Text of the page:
Car traffic is worsening in the United States and many cities around the world, a study found, but congestion charges and novel policies in some cities have proven effective in reducing the number of vehicles on the road.

Many cities are working to reduce car travel as they try to cut carbon dioxide emissions and shorten commuting times.

Still, drivers in 2019 overall spent more time stuck in traffic than in previous years, according to a Monday study by transportation analytics firm INRIX Inc, ranking congestion in more than 900 cities worldwide.

In the United States, drivers on average lost 99 hours last year due to congestion, the report calculated, two hours more than in 2017. Boston, Chicago, Philadelphia, New York City and Washington led the ranking as the most severely congested U.S. cities.

Overall, time lost in traffic cost the U.S. economy an estimated $88 billion last year, INRIX calculated using labor market and wage statistics.

On a global scale, the five most congested cities are Bogota, Colombia, Brazil's Rio de Janeiro, Mexico City, Turkey's Istanbul and Sao Paulo, Brazil.

Overall, the most congested cities are either older or rapidly growing, the report showed.

INRIX collected and analyzed anonymous, aggregated location data from car makers, mobile apps and freight fleets.

Trevor Reed, INRIX transportation analyst and author of the report, said congestion fees in London, Sweden's Stockholm and Singapore have significantly reduced car traffic.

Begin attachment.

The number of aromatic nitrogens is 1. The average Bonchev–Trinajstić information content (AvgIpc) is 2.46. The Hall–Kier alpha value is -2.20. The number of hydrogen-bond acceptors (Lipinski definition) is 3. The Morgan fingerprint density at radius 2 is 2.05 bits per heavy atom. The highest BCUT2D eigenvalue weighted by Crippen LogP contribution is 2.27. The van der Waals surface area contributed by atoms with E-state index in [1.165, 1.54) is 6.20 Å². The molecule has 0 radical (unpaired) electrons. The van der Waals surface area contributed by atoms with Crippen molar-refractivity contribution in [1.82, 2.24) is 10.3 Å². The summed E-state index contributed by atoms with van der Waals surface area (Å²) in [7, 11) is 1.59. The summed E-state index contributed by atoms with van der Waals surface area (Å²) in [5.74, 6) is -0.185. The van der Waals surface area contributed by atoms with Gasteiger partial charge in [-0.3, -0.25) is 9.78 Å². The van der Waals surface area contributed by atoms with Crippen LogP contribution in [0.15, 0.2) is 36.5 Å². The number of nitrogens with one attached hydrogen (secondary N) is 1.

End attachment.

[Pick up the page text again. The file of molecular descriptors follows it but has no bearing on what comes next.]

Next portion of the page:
New York will be the first U.S. city to implement congestion pricing in 2021. Chicago and Los Angeles have commissioned studies on such charges.

Novel initiatives in New York and San Francisco to ban cars from main streets have also boosted bus ridership and reduced commuting times without causing gridlock on neighboring streets, data showed.

Critics of the INRIX report say focusing solely on car traffic speed is an insufficient measure to improve commuting times for everyone.

Beth Osborne, director of Transportation for America, a policy organization that includes U.S. cities and transit authorities, said studies should also measure the impact of public transit and other transportation modes, including biking and walking.

The group on Thursday published a report finding that costly expansions of U.S. highways over the past 30 years failed to decrease congestion.

"All too often, improving a driver's commute comes at the expense of everyone else paying for the road," Osborne said.

This story has been published from a wire agency feed without modifications to the text.

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